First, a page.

The feeding experiment setup included 8 individual feed-types, with 20 animals in each feeding group, plus an integrated control group fed only algae. Soy feed was given in a Daphnia magna long-term reproduction study for a duration of 42 days, which covers the full life-cycle of the animal (life expectancy is 30 - 45 days). The experiment was conducted in the laboratories of GenØk-Centre for Biosafety, Tromsø, Norway. Upon arrival in the laboratory, soybean samples were cleaned manually, i.e. impurities and other plant material were removed. Standardized subsamples for analysis and feeding tests were prepared by homogenization after weighing and grinding. Material was kept cool during grinding, to avoid degradation of essential components. Ground soy samples were analyzed for pesticide residues at Eurofins laboratories GfA, Otto-Hahn-Str. 22, D-48161 Münster (Germany). Details on soy-meal composition including multivariate analyses are presented in Bøhn et al., 2014. The raw feed from Roundup Ready GM soy contained both glyphosate and the degradation product aminomethylphosphonic acid (AMPA) (Figure 1). Soy diets for the main experiments were produced from finely ground and dried soy-bean meal, homogenized and subsequently filtered through 200 μm Retsch metal filters. Subsamples of 0.800 g (±0.5 mg) were taken from each category, each homogenized into 1000 ml ultraclean screw-cork flasks containing 200.0 ml of ultrapure water by manual shaking for 60 seconds, settling and subsequent 5 minute shaking. Flasks with the feed solutions were blinded, and individual 8 ml aliquots were prepared for freezing in colour-coded 14 ml PP tubes (Falcon). Feed was kept frozen at −18 C until use. Daily feeding dose of 100 μl containing 0.2 mg organic carbon soy biomass (80% of feed), was precisely administered using micropipette combined with supplementary 0.05 mg C/d as Selenastrum sp. algal feed in all diets (20% of feed). 160 juvenile D. magna test animals were reared and kept as individual experimental units in 100 ml glasses for the duration of the experiment. 13 animals fed only standard laboratory diets of 0.15 mg C/d as Selenastrum algae feed were integrated as control. At day 21 of the experimental period, average fecundity of the 12 surviving individuals in this control was 79 (SE = 5). Holding medium for experiment was Elendt-M7 artificial lake water [55] . Physical parameters temperature, dissolved oxygen, conductivity and pH were measured regularly. The feed identity was blinded in the experiment and allocation of animals to feed treatment and position of experimental units on lab bench were randomized. Experimental setup was on 6 trays each having 6 treatments with 5 experimental units consisting of colour coded and numbered individual glasses of each treatment, in laboratory environment. Feeding and registration of mortality, reproductive maturity and fecundity endpoints were performed on a daily basis for the 42-day duration of the experiment. Juveniles were quantified and removed every 3 days. On days 12, 21, 30 and 42 all surviving animals were photographed through a Leitz fixed magnification loupe fitted with a Nikon D300 high-resolution digital camera, for subsequent measurement of carapace length (anterior extreme of head-shield to base of caudal spine) according to standardized procedure using Wayne-Rasband Image-J software [56] [57] calibrated to an Agar-L4078 scale. The holding-medium was renewed every 3d day. Experimental units were randomly re-positioned following medium renewal. Survival, growth, age at maturation, fecundity and abortion rate, were compared across treatments and correlated to feed characteristic pesticide content, defined as total glyphosate residue levels calculated on the basis of analytic results for glyphosate + aminomethylphosphonic acid (AMPA). The performance of the control group (exclusively fed algae diet) validated overall quality of experimental conditions. Collected data were analyzed with the SPSS and R statistical softwares. Mortality of individual animals in different feeding groups was analyzed by Cox Proportional Hazard (Cox-PH-test). The main measured outcomes with respect to growth, age at maturity and fecundity (number of living young as well as abortions) were analyzed in relation to magnitude of glyphosate residues by Pearson correlation analysis.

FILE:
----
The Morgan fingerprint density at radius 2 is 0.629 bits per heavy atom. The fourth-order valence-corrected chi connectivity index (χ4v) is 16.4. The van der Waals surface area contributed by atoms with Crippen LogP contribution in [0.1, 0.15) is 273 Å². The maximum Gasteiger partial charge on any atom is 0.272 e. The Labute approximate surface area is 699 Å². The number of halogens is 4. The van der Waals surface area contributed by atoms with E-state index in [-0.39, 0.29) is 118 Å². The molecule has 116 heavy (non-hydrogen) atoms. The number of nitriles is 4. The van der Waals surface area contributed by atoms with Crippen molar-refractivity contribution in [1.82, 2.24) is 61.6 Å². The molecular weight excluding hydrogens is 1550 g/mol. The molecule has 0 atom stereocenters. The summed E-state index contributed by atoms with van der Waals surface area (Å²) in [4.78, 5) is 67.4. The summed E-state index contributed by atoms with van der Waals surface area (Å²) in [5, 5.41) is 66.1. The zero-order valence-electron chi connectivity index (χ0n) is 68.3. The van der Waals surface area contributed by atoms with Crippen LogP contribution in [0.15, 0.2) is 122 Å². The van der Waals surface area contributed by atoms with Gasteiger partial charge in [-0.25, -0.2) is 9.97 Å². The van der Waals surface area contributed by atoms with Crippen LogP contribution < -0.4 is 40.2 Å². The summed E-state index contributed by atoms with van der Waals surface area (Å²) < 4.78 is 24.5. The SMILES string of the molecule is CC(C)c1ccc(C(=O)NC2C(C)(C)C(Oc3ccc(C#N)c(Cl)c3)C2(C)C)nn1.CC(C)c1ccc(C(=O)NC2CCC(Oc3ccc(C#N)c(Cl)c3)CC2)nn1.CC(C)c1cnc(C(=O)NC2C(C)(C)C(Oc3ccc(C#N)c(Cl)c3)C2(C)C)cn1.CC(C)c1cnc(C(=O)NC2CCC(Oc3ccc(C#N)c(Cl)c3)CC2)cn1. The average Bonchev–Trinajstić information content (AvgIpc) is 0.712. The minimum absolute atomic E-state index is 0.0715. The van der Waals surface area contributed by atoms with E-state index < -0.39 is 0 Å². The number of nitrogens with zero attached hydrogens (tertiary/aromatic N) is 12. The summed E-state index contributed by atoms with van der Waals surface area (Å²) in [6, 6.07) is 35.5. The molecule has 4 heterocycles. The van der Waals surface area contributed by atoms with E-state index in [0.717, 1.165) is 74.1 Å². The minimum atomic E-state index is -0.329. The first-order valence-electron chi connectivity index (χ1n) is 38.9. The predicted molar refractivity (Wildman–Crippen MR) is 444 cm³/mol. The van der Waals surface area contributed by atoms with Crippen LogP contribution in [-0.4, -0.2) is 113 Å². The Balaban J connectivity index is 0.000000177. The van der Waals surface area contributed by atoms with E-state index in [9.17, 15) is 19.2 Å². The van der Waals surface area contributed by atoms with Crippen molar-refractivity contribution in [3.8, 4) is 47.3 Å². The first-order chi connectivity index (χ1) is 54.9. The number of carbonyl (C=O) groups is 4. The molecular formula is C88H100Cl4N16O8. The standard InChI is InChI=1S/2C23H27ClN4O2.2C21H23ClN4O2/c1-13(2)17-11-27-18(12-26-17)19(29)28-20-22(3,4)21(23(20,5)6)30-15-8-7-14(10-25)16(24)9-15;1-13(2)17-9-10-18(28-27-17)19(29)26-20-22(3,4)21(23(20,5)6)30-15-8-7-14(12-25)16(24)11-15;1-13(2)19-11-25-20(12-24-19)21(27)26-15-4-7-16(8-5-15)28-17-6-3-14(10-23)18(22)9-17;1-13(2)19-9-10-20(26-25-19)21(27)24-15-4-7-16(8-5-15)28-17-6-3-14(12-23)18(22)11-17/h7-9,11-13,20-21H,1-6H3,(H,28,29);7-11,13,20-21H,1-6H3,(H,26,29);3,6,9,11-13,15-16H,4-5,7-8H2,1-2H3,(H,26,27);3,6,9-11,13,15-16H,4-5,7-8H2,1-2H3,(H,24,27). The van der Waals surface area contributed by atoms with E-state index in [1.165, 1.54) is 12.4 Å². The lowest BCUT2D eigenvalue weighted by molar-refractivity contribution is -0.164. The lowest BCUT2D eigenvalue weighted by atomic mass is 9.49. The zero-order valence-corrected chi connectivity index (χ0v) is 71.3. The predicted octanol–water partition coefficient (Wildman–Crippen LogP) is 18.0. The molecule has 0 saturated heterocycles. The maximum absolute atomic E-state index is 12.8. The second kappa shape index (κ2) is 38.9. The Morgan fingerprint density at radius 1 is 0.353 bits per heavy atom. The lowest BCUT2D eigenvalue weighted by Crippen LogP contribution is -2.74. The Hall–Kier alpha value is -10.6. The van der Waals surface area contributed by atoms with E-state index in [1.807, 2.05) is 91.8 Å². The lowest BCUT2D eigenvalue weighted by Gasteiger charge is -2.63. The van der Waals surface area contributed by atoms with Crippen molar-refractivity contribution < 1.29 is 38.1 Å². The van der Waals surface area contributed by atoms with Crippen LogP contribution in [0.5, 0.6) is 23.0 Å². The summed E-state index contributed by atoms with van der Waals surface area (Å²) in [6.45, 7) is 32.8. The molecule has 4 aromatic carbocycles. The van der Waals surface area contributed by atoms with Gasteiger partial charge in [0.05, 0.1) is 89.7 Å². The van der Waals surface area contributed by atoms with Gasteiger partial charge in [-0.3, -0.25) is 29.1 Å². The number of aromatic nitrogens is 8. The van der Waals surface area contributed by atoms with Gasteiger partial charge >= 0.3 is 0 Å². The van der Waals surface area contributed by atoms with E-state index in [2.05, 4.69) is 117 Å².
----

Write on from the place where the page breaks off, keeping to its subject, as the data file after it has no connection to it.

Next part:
5. Conclusion

Published studies for regulatory assessment of herbicide tolerant crops largely lack information on herbicide residue presence. This is a serious shortcoming on a key factor that may impair the quality of such crops. We show that glyphosate residues in “ready to market” RR-soybean affected D. magna life-history traits negatively in a dose-response model. This indicates that “normally occurring levels” of glyphosate residues in soy-meal feed can have negative biological effects. The investigated residue levels are well within current MRLs of 40 mg/kg for soybean in USA. The tested RR-soybean material was harvested from commercial farm fields and is representative of the soybean biomass which is dominantly used for feed purposes world-wide. Our results warrant further research related to potential health consequences in consumer organisms. Pesticide residues in food and feed produced from herbicide-tolerant plants needs to be routinely monitored and we urge for further testing of potential effects on farmed animals at realistic chronic exposure rates. Finally, we recommend revisions of guidelines for risk-assessment of genetically modified herbicide tolerant cultivars and for animal feeding-trials to specifically address herbicide residues in food and feed.


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Supporting Information

Figure S1. Abortion rates for each individual D. magna, related to level of glyphosate residues in feed (Error bands: 95% CI).

Figure S2. Total D. magna fecundity (cumulated live births) related to levels of glyphosate residues (Error bands: 95% CI).


*Corresponding author.